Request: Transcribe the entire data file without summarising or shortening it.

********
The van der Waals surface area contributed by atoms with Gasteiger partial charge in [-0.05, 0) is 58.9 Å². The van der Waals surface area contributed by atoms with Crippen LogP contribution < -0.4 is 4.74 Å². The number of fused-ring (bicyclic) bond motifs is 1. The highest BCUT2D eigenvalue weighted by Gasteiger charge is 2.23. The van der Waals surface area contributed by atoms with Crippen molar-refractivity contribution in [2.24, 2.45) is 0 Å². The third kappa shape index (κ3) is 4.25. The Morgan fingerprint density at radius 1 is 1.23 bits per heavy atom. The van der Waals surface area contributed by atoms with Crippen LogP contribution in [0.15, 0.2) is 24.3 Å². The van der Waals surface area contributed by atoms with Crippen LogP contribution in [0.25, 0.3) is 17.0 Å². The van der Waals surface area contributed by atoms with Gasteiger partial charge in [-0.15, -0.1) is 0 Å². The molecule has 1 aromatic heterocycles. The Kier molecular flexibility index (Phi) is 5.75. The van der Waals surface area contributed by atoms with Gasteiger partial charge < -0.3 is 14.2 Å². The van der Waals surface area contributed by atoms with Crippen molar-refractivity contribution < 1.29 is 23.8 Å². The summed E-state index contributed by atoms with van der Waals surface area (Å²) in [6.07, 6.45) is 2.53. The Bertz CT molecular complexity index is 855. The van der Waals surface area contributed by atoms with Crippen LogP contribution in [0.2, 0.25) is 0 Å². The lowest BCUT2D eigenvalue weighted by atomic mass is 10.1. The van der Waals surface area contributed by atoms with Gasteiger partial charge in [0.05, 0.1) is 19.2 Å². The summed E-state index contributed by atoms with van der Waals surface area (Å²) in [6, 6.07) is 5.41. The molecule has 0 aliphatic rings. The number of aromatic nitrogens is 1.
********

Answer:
The van der Waals surface area contributed by atoms with Gasteiger partial charge in [-0.05, 0) is 58.9 Å². The van der Waals surface area contributed by atoms with Crippen LogP contribution < -0.4 is 4.74 Å². The number of fused-ring (bicyclic) bond motifs is 1. The highest BCUT2D eigenvalue weighted by Gasteiger charge is 2.23. The van der Waals surface area contributed by atoms with Crippen molar-refractivity contribution in [2.24, 2.45) is 0 Å². The third kappa shape index (κ3) is 4.25. The Morgan fingerprint density at radius 1 is 1.23 bits per heavy atom. The van der Waals surface area contributed by atoms with Crippen LogP contribution in [0.15, 0.2) is 24.3 Å². The van der Waals surface area contributed by atoms with Crippen LogP contribution in [0.25, 0.3) is 17.0 Å². The van der Waals surface area contributed by atoms with Gasteiger partial charge in [-0.15, -0.1) is 0 Å². The molecule has 1 aromatic heterocycles. The Kier molecular flexibility index (Phi) is 5.75. The van der Waals surface area contributed by atoms with Gasteiger partial charge < -0.3 is 14.2 Å². The van der Waals surface area contributed by atoms with Crippen molar-refractivity contribution < 1.29 is 23.8 Å². The summed E-state index contributed by atoms with van der Waals surface area (Å²) in [6.07, 6.45) is 2.53. The Bertz CT molecular complexity index is 855. The van der Waals surface area contributed by atoms with Crippen LogP contribution in [0.2, 0.25) is 0 Å². The lowest BCUT2D eigenvalue weighted by atomic mass is 10.1. The van der Waals surface area contributed by atoms with Gasteiger partial charge in [0.05, 0.1) is 19.2 Å². The summed E-state index contributed by atoms with van der Waals surface area (Å²) in [6, 6.07) is 5.41. The molecule has 0 aliphatic rings. The number of aromatic nitrogens is 1.